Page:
I am an Associate Professor of Science, Technology & Society in the School of Literature, Media, and Communication at Georgia Tech and Director of Graduate Studies for the the school’s program in Digital Media. I am also the coordinator of the Graduate Certificate in STS and the Working Group on Race and Racism in Contemporary Biomedicine. My research and teaching focus on biomedicine and culture, theories of race and gender, and ways in which science and medicine are mobilized in social justice projects.
My first book, Medicating Race: Heart Disease and Durable Preoccupations with Difference, tracks the intersecting discourses of race, pharmaceuticals, and cardiovascular disease in the United States from the founding of cardiology to the controversial approval of BiDil for heart failure in “self-identified black patients.” I am currently completing my second book manuscript, provisionally titled Synthesizing Hope: Matter, Knowledge, and Place in South African Drug Discovery, which draws on ethnographic research at a small South African pharmaceutical company to explore how it matters who makes pharmaceutical knowledge and where. An interactive site on this project can be explored at mappingithemba.com.
I am engaged in ongoing research in three areas: feminist theory and the heart; American health disparities and citizenship claims; and drug discovery efforts by and for the Global South (specifically South Africa).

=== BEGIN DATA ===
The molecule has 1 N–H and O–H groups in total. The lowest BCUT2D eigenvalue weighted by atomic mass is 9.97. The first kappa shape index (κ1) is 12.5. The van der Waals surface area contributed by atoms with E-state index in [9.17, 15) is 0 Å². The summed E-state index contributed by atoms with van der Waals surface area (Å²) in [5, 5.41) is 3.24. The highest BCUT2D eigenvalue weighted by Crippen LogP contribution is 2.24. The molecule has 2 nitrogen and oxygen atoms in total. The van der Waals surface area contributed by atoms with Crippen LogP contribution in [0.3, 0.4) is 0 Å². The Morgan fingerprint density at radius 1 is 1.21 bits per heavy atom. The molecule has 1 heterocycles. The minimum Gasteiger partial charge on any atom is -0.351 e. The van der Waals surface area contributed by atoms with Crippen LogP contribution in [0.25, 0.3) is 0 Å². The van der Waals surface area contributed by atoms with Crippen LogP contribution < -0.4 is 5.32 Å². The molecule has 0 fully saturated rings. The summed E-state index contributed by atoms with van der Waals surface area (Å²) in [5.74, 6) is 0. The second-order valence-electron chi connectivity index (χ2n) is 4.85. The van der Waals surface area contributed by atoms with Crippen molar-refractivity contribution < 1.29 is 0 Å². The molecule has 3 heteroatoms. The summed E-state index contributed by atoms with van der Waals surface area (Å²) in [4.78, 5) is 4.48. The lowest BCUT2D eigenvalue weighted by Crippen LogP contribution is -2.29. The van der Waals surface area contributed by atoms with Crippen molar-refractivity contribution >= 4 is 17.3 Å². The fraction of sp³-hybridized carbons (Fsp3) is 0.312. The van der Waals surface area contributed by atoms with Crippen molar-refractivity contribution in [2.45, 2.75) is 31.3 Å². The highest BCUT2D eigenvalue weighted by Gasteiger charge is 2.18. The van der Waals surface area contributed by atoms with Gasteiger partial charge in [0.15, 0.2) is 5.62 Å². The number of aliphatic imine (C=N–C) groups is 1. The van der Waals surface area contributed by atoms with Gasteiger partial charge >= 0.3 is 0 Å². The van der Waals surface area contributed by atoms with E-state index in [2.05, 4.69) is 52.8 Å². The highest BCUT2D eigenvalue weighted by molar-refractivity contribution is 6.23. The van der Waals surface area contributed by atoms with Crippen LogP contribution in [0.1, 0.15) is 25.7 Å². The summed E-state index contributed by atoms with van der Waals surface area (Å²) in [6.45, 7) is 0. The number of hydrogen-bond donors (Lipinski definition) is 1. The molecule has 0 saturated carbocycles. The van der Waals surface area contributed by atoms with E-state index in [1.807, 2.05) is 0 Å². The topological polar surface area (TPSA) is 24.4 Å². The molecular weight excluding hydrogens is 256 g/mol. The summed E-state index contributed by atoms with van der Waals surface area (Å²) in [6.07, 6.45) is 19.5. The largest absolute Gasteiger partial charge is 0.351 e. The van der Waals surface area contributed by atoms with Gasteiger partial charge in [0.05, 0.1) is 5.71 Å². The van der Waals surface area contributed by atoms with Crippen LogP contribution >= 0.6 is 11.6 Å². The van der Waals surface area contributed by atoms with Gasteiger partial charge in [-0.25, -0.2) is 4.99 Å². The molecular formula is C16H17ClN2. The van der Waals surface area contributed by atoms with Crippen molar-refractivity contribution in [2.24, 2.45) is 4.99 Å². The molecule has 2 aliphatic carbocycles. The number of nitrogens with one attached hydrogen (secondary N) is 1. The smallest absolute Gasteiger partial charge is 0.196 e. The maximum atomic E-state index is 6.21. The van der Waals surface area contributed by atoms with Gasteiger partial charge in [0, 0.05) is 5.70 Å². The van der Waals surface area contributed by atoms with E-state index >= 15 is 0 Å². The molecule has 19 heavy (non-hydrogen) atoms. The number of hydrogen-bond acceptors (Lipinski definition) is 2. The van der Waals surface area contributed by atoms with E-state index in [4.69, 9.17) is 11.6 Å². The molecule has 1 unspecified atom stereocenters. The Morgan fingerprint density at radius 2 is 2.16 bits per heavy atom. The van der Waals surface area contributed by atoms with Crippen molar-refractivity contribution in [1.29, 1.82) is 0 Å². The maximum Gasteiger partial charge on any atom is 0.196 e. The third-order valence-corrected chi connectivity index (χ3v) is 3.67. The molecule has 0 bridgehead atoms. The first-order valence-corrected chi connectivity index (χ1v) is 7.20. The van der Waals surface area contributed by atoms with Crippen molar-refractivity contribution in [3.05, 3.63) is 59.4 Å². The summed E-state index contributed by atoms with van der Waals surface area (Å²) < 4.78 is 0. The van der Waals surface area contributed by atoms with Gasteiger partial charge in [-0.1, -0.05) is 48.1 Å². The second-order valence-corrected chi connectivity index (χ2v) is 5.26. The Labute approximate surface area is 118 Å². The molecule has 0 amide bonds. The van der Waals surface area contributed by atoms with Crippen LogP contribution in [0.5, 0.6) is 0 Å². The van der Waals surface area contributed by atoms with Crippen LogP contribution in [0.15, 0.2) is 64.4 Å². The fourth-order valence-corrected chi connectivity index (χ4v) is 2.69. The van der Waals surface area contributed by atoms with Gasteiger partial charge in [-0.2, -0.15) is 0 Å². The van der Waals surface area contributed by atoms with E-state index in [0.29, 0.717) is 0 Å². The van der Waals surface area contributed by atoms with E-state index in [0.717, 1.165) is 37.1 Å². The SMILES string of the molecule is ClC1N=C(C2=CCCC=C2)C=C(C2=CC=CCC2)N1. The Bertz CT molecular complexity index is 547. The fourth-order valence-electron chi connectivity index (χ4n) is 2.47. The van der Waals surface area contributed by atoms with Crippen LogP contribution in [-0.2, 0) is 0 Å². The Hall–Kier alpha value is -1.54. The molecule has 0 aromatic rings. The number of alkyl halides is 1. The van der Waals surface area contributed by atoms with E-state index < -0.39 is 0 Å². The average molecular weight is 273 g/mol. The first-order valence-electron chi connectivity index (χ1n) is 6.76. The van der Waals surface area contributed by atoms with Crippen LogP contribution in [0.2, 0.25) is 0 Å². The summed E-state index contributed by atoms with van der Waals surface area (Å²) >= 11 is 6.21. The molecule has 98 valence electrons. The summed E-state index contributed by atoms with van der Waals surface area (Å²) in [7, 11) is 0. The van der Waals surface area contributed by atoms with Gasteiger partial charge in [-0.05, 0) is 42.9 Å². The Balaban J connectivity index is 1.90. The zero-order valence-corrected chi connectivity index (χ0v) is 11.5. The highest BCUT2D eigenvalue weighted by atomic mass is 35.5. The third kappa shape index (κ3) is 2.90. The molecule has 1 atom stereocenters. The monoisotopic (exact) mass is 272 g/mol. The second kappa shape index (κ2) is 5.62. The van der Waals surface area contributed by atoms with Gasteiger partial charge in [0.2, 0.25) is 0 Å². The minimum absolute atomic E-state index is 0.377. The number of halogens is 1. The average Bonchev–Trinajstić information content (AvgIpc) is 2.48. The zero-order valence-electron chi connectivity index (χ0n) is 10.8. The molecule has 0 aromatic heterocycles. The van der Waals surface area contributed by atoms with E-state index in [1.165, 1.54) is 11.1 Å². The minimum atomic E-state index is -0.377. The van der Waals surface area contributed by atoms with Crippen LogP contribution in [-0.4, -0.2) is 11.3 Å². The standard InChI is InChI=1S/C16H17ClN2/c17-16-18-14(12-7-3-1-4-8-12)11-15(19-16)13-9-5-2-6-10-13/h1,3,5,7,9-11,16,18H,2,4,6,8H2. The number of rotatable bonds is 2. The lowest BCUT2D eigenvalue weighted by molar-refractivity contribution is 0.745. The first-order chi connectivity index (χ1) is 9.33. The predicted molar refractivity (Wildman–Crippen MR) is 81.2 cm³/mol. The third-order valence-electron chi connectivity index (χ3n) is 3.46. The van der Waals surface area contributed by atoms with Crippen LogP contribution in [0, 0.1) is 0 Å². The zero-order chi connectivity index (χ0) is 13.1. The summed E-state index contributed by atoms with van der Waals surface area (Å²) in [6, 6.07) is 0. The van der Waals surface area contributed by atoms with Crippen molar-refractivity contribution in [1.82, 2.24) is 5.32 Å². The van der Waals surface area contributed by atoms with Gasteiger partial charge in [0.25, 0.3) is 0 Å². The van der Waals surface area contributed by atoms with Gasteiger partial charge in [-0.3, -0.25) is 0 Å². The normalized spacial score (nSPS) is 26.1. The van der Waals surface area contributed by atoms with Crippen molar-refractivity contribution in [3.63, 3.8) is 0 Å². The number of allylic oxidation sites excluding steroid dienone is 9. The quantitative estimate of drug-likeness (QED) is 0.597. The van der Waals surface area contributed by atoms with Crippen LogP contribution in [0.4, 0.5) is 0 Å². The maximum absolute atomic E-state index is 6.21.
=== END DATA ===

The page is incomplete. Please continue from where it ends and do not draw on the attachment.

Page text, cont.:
How do Black Lives Matter in Teaching, Lab Practices, and Research?
Lab Meeting, Co-convened with Deboleena Roy, for the Working Group on Race and Racism in Contemporary Biomedicine
Catalyst: Feminism, Theory, Technoscience 3.2(2017).
BiDil’s Compensation Relations
In Subprime Health: Debt and Race in U.S. Medicine, edited by Nadine Ehlers and Leslie Hinkson, 83-104. University of Minnesota Press, 2017.
After Big Data Failed: The Enduring Allure of Numbers
in the Wake of the 2016 US Election
Coauthored with Yanni Loukissas, Engaging Science, Technology, and Society 3 (2017): http://dx.doi.org/10.17351/ests2017.150.
Queering Endocrine Disruption
In Object Oriented Feminism, edited by Katherine Behar, 183-199. University of Minnesota Press, 2016.
Resisting Power, Retooling Justice: Promises of
Feminist Postcolonial Technosciences
Coauthored with Banu Subramaniam, Science, Technology & Human Values, 41.6(November 2016): 951-966.
Catalyst: Feminism, Theory, Technoscience 1.1(September 2015): 30pp.
Coronary Artery Disease and the Contours of Pharmaceuticalization
Coauthored with David S. Jones, Social Science & Medicine 131 (April 2015): 221–227.
On the Suspended Sentences of the Scott Sisters: Mass Incarceration, Kidney Donation, and the Biopolitics of Race in the United States
Science, Technology, and Human Values, 40.2 (March 2015): 250-271.
Places of Pharmaceutical Knowledge-Making: Global Health, Postcolonial Science, and Hope in South African Drug Discovery
Social Studies of Science, 44.6 (December 2014): 848–873.
See CV for full list of publications.
Please feel free to email me to request PDFs of articles or chapters.